We’ve collated tributes from friends and colleagues to Colin Lomax, which are on our website, but here’s a selection of words from some key figures. Universal supremo Eddie Cunningham said: “He’s going to be missed by so many and will be remembered fondly by all who had the privilege of knowing him.” His former colleague Rob Callow (Colin was the one who always referred to him as Rob rather than Robert) said: “The industry has lost one of its greatest characters all too soon.” Rod Smith said: “He leaves behind some wonderful memories, some hilarious anecdotes and a vast group of people whose lives he touched.” And current colleague Charles Fotheringham said: “Having worked with him closely over the past seven years, he will be sorely missed. Such a tragedy to lose him at such a young age.” The funeral is being held on January 19 at Mortlake Crematorium, Richmond, at 2.40pm. The comments about Colin are on our website, if you’d like to contribute your thoughts on this industry pioneer, we will be adding more over the coming days, please email Tim Murray at

Digital up. Physical down. If the 2017 results could be summarised in a glib phrase then that would be it. For overall business was up, driven by the digital side of the business, including the still growing streaming and svod sector, while, once again, and following recent trends, physical sales, across DVD and Blu-ray, declined, the former by some 17 per cent year on year (“the most challenged sector” in the entertainment business, according to the Entertainment Retailers’ Association). Entertainment as a whole is booming, with digital growth offsetting physical declines across video, games and DVD. Overall, video enjoyed its third successive year of growth, up 7.5 per cent in 2017 taking the total market value to £2.69 billion. Across video and its two home entertainment companions, music and games, the story was even stronger – up 8.8 per cent to £7.24 billion. By BASE definitions, the audio visual industry, including theatrical, was up 4.4 per cent and is worth nearly £11 billion. According to BASE, ownership is still the element driving success in video, with 38 per cent of value coming from people buying digitally or physical to keep, with 62 per cent from renting or streaming. More than half of transactional spend comes from physical sales across disc formats. Commenting on the figures, BASE chief executive Liz Base said: “Screen entertainment means so much more than it ever has done thanks to the wealth of choice consumers now have not only in how they watch content but also how they purchase it. In the context of this deepening choice, the extremely positive figures from 2017 showcase an array of good news stories. Audiences are clearly embracing digital options and the freedoms they afford. At the same time, the strength of physical disc sales figures should not be underestimated – across the board there is a huge desire for event status titles, franchise collection and family-friendly entertainment. Alongside distribution, retail innovation, whether a focus on physical space or digital retail models, has a part to play; as consumers embrace the choice on offer, so the various component parts of the screen entertainment category must rise to the challenge of servicing and reflecting that choice.”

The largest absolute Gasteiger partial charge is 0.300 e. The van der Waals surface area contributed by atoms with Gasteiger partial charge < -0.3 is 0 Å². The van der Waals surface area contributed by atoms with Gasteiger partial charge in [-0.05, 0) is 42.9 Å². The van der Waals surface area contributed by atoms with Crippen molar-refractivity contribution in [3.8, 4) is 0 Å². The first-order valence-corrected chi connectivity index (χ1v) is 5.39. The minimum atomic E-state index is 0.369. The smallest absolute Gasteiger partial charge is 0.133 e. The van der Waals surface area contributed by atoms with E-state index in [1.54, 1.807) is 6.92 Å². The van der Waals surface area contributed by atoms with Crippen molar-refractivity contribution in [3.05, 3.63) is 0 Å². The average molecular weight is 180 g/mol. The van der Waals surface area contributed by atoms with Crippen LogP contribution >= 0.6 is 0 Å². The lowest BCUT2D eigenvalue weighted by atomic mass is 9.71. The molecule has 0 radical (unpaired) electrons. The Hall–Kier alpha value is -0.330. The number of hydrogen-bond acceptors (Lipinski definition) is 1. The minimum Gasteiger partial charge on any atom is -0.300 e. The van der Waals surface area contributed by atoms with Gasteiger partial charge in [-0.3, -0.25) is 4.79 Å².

Figures for 2017 from retailer body ERA were released alongside those from trade organisations such as BASE and the BPI and painted a similar picture of a business where physical was slowly being replaced by digital. Its statistics dovetailed neatly – figures that showed the near nine per cent rise across entertainment showed that the business was growing at four times the rate of the wider economy, with UK GDP increasing at less than two per cent. It suggested that physical sales decreases had slowed to half the rate of 2016, with DVD down by 18 per cent and Blu-ray by a little less, at 11.4 per cent. Digital was up more than 22 per cent in video. In other areas, vinyl, as widely reported, was again the key growth area in terms of physical, while in games physical also returned to growth. Commenting from the retailer side of the fence, ERA’s Kim Bayley said: “This is an historic result which demonstrates the benefits of innovation and investment in new technology. New digital services are bringing ever increasing numbers of the UK population back to entertainment with 24/7 access to the music, video and games they want. In the past the growth of the market tended to be dependent on the release schedules of games publishers, film studios and record labels. Now we are seeing a market which is also driven by digital platforms and technologies.”